Democrats are pushing back on the House Intelligence Committee memo's assertion that Andrew McCabe, deputy director of the FBI, informed the panel that the agency would not have pursued placing a Trump campaign adviser under surveillance without the unverified "Trump dossier" written by former British spy Christopher Steele.
“Deputy Director McCabe testified before the Committee in December 2017 that no surveillance warrant would have been sought from the FISC without the Steele dossier information,” a controversial memo composed by Rep. Devin Nunes' staff claims in regard to the secret Foreign Intelligence Surveillance Court. The memo was released Friday.
In response to the Republican memo, which outlines surveillance violations by the U.S. government, Democrats have created their own report that reportedly rebuts the GOP memo, claiming that the document mischaracterized what McCabe said about the significance of the dossier.
Rather, the Democratic memo, which has yet to be released, asserts that McCabe used the information contained in the dossier as part of a broader trove of material used for a FISA application to spy on former Trump campaign foreign policy adviser, Carter Page, sources told the New York Times. As both the Times' sources and the Democrats have said, that evidence also included details about Page's contacts with a Russian intelligence operative in 2013.
The contacts prompted the investigation and surveillance of Page, other sources told the Times.
A sources familiar with McCabe’s testimony to the intelligence panel in December 2017 echoed the Times reporting, telling the Daily Beast that McCabe's testimony in the GOP memo is “100% not" not a true representation.
The Democratic memo reportedly asserts that the FBI told the surveillance court when seeking renewal of the surveillance authorization that the agency was no longer in communication with Steele because he was discussing the investigation with reporters. The judge still renewed the warrant.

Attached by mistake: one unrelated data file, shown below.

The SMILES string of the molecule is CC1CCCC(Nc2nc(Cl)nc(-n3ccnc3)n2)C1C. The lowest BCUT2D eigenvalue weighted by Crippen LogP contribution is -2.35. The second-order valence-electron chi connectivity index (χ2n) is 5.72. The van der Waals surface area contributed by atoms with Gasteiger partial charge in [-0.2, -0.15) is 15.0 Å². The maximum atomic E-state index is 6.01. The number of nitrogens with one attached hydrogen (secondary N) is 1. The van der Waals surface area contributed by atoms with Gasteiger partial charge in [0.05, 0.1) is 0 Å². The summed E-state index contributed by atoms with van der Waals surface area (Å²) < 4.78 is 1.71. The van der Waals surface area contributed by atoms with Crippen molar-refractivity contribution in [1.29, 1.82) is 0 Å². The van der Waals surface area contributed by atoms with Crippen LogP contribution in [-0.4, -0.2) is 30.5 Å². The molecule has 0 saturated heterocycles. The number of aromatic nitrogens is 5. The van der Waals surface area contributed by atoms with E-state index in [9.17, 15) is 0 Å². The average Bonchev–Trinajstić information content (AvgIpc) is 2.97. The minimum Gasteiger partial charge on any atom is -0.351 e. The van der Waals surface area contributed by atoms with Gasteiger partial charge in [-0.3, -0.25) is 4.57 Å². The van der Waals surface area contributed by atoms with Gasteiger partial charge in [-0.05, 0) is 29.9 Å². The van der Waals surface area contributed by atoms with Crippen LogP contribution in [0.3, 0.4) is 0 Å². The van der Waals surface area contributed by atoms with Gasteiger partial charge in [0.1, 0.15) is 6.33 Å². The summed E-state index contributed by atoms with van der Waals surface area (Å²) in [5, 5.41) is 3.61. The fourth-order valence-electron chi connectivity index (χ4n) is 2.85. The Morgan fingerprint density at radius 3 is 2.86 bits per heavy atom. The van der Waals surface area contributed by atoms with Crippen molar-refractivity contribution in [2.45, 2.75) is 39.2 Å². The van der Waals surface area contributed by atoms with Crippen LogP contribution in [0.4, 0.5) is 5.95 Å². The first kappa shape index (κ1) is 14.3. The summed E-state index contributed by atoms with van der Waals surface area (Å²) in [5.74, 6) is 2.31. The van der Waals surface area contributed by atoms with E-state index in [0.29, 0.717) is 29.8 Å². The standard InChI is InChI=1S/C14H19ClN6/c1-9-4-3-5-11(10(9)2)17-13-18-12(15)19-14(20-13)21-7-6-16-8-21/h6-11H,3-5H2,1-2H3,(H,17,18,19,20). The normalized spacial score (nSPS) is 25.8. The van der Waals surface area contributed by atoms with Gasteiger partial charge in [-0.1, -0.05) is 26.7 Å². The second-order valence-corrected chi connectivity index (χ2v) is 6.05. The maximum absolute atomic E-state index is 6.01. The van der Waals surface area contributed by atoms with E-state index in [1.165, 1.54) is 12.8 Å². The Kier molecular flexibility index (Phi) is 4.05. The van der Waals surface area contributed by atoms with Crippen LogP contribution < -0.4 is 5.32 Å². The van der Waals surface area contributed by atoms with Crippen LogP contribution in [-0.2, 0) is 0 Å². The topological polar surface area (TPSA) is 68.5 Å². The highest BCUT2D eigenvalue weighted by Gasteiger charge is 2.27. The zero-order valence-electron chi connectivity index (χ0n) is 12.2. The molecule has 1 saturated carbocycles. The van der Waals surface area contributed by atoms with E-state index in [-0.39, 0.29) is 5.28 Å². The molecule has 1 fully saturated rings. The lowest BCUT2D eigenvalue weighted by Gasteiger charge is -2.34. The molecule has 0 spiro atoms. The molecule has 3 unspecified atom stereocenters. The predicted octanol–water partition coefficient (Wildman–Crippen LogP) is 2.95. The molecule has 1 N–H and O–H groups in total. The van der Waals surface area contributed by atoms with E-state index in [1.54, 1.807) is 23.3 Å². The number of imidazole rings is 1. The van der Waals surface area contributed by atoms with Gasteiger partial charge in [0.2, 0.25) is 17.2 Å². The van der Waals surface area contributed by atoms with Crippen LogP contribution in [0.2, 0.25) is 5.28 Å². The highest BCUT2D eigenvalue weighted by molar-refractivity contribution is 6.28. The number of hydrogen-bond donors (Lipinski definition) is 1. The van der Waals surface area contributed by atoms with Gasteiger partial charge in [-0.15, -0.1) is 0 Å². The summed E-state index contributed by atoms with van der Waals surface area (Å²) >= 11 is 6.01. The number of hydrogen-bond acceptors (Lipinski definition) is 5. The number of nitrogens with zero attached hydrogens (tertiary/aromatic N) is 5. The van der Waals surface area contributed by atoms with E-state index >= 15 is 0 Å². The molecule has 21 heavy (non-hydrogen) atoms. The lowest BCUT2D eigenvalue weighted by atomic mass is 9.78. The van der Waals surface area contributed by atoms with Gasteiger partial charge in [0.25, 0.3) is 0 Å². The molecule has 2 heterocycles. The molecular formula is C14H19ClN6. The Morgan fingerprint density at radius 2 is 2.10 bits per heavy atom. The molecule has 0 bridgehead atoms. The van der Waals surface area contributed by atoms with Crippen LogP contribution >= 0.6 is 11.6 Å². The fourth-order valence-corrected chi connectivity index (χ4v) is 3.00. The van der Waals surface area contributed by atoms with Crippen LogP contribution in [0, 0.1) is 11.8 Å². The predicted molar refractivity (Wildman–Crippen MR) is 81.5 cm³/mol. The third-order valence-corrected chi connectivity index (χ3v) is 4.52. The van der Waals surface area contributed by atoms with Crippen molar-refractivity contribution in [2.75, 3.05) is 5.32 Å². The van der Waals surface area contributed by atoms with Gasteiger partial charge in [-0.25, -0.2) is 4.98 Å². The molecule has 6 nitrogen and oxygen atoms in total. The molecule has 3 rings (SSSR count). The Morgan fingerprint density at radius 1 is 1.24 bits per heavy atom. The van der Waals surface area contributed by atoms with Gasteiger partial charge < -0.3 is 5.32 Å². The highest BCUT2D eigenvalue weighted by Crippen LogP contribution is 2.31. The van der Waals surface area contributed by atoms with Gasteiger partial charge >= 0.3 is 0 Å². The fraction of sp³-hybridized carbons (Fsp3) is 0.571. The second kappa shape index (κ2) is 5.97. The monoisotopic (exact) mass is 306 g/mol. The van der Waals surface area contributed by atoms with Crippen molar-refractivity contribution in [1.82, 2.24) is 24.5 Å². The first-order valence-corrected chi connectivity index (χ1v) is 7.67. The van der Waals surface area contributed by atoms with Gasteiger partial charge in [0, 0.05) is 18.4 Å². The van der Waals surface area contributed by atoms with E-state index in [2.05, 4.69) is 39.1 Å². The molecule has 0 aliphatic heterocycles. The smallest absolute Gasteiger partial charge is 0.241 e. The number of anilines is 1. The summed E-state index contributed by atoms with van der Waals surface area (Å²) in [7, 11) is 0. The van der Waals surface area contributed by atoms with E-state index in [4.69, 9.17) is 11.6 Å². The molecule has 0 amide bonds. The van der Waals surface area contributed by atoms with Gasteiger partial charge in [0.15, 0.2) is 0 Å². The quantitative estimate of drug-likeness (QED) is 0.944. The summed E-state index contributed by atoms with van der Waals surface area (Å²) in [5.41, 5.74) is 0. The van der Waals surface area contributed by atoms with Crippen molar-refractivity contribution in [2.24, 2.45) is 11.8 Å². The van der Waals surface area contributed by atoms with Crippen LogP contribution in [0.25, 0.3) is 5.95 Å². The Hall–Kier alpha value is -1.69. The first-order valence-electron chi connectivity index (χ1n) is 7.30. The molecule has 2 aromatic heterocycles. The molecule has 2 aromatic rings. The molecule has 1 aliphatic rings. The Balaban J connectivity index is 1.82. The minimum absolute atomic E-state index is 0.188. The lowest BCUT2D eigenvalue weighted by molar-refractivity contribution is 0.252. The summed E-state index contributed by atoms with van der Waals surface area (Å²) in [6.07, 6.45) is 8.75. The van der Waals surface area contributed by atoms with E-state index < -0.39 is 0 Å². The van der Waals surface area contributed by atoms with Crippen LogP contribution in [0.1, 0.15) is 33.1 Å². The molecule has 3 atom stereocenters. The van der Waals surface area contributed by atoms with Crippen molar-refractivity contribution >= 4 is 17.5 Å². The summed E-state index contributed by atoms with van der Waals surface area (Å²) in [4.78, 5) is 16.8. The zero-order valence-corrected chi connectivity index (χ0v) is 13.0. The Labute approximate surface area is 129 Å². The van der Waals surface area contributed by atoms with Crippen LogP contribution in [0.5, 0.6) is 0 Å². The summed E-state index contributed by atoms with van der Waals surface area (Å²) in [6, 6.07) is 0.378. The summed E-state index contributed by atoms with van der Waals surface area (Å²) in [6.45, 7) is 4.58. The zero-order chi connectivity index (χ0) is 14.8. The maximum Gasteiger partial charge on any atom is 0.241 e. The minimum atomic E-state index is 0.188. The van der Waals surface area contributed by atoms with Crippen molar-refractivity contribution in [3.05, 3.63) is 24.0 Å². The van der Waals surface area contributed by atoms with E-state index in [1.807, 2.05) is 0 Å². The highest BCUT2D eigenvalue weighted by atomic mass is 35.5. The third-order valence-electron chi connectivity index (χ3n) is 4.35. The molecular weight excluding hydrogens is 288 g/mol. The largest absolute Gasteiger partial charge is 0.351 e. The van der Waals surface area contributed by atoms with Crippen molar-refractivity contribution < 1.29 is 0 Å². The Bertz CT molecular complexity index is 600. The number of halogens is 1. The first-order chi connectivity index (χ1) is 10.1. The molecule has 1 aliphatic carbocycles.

The dossier was part of opposition research partly funded by the Democratic National Committee and Hillary Clinton’s presidential campaign. But according to the Republican memo, the FBI and Justice Department did not disclose that information when attempting to renew the warrant.
Democrats from the House Intelligence Committee have harped on the point that the GOP memo concedes that the dossier, parts of which have not been verified, was not what prompted the FBI to launch an investigation into the Trump campaign, but rather the activities of Trump campaign foreign policy adviser, George Papadopoulos.
The top Democrat on the House Intelligence Committee, Adam Schiff, D-Calif., issued a statement earlier on Friday refuting the Republican memo.
“The premise of the Nunes memo is that the FBI and DOJ corruptly sought a FISA warrant on a former Trump campaign foreign policy adviser, Carter Page, and deliberately misled the court as part of a systematic abuse of the FISA process,” Schiff said. “As the Minority memo makes clear, none of this is true.”
President Trump declassified the memo on Friday, and the House panel subsequently released it shortly thereafter.
Congressional Republicans have been clamoring for the memo to be released, and Trump allegedly said he believed the memo would cause the Justice Department’s Russia probe to lose credibility, though top Republicans like Rep. Trey Gowdy have said that Robert Mueller's efforts remain unaffected.
It was revealed earlier this week that McCabe would be stepping down immediately as deputy FBI director.